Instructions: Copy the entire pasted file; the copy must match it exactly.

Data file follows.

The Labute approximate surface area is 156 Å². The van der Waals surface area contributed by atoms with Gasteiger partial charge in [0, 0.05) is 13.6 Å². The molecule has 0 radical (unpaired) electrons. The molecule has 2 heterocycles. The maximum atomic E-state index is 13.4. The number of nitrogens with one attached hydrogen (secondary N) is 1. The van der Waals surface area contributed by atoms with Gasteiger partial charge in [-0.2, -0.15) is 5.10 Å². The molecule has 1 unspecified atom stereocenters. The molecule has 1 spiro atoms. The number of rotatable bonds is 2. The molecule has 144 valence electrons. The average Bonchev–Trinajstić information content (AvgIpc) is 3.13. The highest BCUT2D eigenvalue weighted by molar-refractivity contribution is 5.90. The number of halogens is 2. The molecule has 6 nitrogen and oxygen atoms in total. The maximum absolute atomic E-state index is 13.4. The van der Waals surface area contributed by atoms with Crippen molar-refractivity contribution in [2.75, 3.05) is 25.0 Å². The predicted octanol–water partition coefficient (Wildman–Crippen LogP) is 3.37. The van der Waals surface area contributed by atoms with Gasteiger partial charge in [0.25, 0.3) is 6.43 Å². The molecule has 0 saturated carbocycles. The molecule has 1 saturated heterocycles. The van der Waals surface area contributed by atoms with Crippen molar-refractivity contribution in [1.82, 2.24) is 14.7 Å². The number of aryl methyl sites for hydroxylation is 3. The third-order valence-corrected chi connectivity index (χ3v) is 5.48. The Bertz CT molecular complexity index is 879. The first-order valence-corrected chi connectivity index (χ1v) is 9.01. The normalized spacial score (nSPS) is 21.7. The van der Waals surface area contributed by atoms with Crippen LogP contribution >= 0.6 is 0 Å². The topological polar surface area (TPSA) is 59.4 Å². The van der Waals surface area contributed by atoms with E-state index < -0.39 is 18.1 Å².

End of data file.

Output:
The Labute approximate surface area is 156 Å². The van der Waals surface area contributed by atoms with Gasteiger partial charge in [0, 0.05) is 13.6 Å². The molecule has 0 radical (unpaired) electrons. The molecule has 2 heterocycles. The maximum atomic E-state index is 13.4. The number of nitrogens with one attached hydrogen (secondary N) is 1. The van der Waals surface area contributed by atoms with Gasteiger partial charge in [-0.2, -0.15) is 5.10 Å². The molecule has 1 unspecified atom stereocenters. The molecule has 1 spiro atoms. The number of rotatable bonds is 2. The molecule has 144 valence electrons. The average Bonchev–Trinajstić information content (AvgIpc) is 3.13. The highest BCUT2D eigenvalue weighted by molar-refractivity contribution is 5.90. The number of halogens is 2. The molecule has 6 nitrogen and oxygen atoms in total. The maximum absolute atomic E-state index is 13.4. The van der Waals surface area contributed by atoms with Crippen molar-refractivity contribution in [2.75, 3.05) is 25.0 Å². The predicted octanol–water partition coefficient (Wildman–Crippen LogP) is 3.37. The van der Waals surface area contributed by atoms with Gasteiger partial charge in [0.25, 0.3) is 6.43 Å². The molecule has 0 saturated carbocycles. The molecule has 1 saturated heterocycles. The van der Waals surface area contributed by atoms with Crippen molar-refractivity contribution in [1.82, 2.24) is 14.7 Å². The number of aryl methyl sites for hydroxylation is 3. The third-order valence-corrected chi connectivity index (χ3v) is 5.48. The Bertz CT molecular complexity index is 879. The first-order valence-corrected chi connectivity index (χ1v) is 9.01. The normalized spacial score (nSPS) is 21.7. The van der Waals surface area contributed by atoms with Crippen LogP contribution >= 0.6 is 0 Å². The topological polar surface area (TPSA) is 59.4 Å². The van der Waals surface area contributed by atoms with E-state index < -0.39 is 18.1 Å².